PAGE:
galleries—(so So 1:17, Margin; Re 21:3). But Maurer translates here, "flowing ringlets"; with these, as with "thongs" (so Lee, from the Arabic translates it) "the King is held" bound (So 6:5; Pr 6:25). Her purple crowns of martyrdom especially captivated the King, appearing from His galleries (Ac 7:55, 56). As Samson's strength was in his locks (Jud 16:17). Here first the daughters see the King themselves.
How fair and how pleasant art thou, O love, for delights!
6. Nearer advance of the daughters to the Church (Ac 2:47; 5:13, end). Love to her is the first token of love to Him (1Jo 5:1, end).
delights—fascinating charms to them and to the King (So 7:5; Isa 62:4, Hephzi-bah). Hereafter, too (Zep 3:17; Mal 3:12; Re 21:9).
This thy stature is like to a palm tree, and thy breasts to clusters of grapes.
7. palm tree—(Ps 92:12). The sure sign of water near (Ex 15:27; Joh 7:38).
clusters—not of dates, as Moody Stuart thinks. The parallelism (So 7:8), "clusters of the vine," shows it is here clusters of grapes. Vines were often trained (termed "wedded") on other trees.
I said, I will go up to the palm tree, I will take hold of the boughs thereof: now also thy breasts shall be as clusters of the vine, and the smell of thy nose like apples;
8. The daughters are no longer content to admire, but resolve to lay hold of her fruits, high though these be. The palm stem is bare for a great height, and has its crown of fruit-laden boughs at the summit. It is the symbol of triumphant joy (Joh 12:13); so hereafter (Re 7:9).
the vine—Jesus Christ (Ho 14:7, end; Joh 15:1).
nose—that is, breath; the Holy Ghost breathed into her nostrils by Him, whose "mouth is most sweet" (So 5:16).
apples—citrons, off the tree to which He is likened (So 2:3).
And the roof of thy mouth like the best wine for my beloved, that goeth down sweetly, causing the lips of those that are asleep to speak.
9. roof of thy mouth—thy voice (Pr 15:23).
best wine—the new wine of the gospel kingdom (Mr 14:25), poured out at Pentecost (Ac 2:4, 13, 17).
for my beloved—(So 4:10). Here first the daughters call Him theirs, and become one with the bride. The steps successively are (So 1:5) where they misjudge her (So 3:11); So 5:8, where the possibility of their finding Him, before she regained Him, is expressed; So 5:9 (So 6:1; 7:6, 9; Joh 4:42).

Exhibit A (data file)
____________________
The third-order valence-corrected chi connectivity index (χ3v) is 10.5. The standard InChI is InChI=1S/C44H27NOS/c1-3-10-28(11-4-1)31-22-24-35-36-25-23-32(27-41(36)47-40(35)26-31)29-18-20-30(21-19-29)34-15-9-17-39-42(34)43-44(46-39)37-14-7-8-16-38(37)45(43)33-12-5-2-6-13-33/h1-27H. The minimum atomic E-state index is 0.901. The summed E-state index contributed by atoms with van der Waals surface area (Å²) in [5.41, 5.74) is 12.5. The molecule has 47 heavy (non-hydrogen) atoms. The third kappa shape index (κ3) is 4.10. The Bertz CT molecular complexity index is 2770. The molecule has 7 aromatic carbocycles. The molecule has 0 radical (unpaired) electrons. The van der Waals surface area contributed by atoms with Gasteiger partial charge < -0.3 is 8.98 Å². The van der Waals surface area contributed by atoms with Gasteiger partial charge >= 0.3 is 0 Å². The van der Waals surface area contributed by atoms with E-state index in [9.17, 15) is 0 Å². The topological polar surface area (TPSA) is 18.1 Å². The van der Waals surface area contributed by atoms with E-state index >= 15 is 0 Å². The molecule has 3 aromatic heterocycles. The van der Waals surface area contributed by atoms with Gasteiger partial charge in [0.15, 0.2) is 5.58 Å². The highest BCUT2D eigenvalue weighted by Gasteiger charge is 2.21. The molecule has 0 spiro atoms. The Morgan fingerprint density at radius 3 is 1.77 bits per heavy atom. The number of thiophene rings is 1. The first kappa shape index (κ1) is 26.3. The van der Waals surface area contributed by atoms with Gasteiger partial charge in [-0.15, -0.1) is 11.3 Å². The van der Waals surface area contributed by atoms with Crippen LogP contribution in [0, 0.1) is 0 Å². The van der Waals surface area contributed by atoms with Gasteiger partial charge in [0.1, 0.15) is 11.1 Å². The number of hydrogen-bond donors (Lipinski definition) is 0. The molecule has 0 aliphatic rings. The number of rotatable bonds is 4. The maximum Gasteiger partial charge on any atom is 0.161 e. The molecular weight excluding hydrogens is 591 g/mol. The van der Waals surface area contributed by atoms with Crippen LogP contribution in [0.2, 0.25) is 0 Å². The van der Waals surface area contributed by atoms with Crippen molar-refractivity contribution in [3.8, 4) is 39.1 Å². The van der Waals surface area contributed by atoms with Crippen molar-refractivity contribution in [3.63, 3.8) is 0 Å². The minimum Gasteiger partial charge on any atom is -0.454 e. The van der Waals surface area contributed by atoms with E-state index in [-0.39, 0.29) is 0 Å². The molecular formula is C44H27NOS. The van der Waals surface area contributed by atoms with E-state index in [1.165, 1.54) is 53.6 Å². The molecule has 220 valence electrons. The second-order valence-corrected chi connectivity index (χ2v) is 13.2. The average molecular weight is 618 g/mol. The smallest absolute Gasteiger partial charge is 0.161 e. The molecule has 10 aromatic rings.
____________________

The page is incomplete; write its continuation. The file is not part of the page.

causing … asleep to speak—(Isa 35:6; Mr 5:19, 20; Ac 2:47; Eph 5:14). Jesus Christ's first miracle turned water into "good wine kept until now" (Joh 2:10); just as the Gospel revives those asleep and dying under the law (Pr 31:6; Ro 7:9, 10, 24, 25; 8:1).
I am my beloved's, and his desire is toward me.
10. Words of the daughters of Jerusalem and the bride, now united into one (Ac 4:32). They are mentioned again distinctly (So 8:4), as fresh converts were being added from among enquirers, and these needed to be charged not to grieve the Spirit.
his desire is toward me—strong assurance. He so desires us, as to give us sense of His desire toward us (Ps 139:17, 18; Lu 22:15; Ga 2:20; 1Jo 4:16).
Come, my beloved, let us go forth into the field; let us lodge in the villages.
11. field—the country. "The tender grape (Maurer translates, flowers) and vines" occurred before (So 2:13). But here she prepares for Him all kinds of fruit old and new; also, she anticipates, in going forth to seek them, communion with Him in "loves." "Early" implies immediate earnestness. "The villages" imply distance from Jerusalem. At Stephen's death the disciples were scattered from it through Judea and Samaria, preaching the word (Ac 8:4-25). Jesus Christ was with them, confirming the word with miracles. They gathered the old fruits, of which Jesus Christ had sown the seed (Joh 4:39-42), as well as new fruits.
lodge—forsaking home for Jesus Christ's sake (Mt 19:29).
Let us get up early to the vineyards; let us see if the vine flourish, whether the tender grape appear, and the pomegranates bud forth: there will I give thee my loves.
12. (Mr 1:35; Joh 9:4; Ga 6:10). Assurance fosters diligence, not indolence.
The mandrakes give a smell, and at our gates are all manner of pleasant fruits, new and old, which I have laid up for thee, O my beloved.
13. mandrakes—Hebrew, dudaim, from a root meaning "to love"; love apples, supposed to exhilarate the spirits and excite love. Only here and Ge 30:14-16. Atropa mandragora of Linnæus; its leaves like lettuce, but dark green, flowers purple, root forked, fruit of the size of an apple, ruddy and sweet-smelling, gathered in wheat harvest, that is, in May (Mariti, ii. 195).
gates—the entrance to the kiosk or summer house. Love "lays up" the best of everything for the person beloved (1Co 10:31; Php 3:8; 1Pe 4:11), thereby really, though unconsciously, laying up for itself (1Ti 6:18, 19).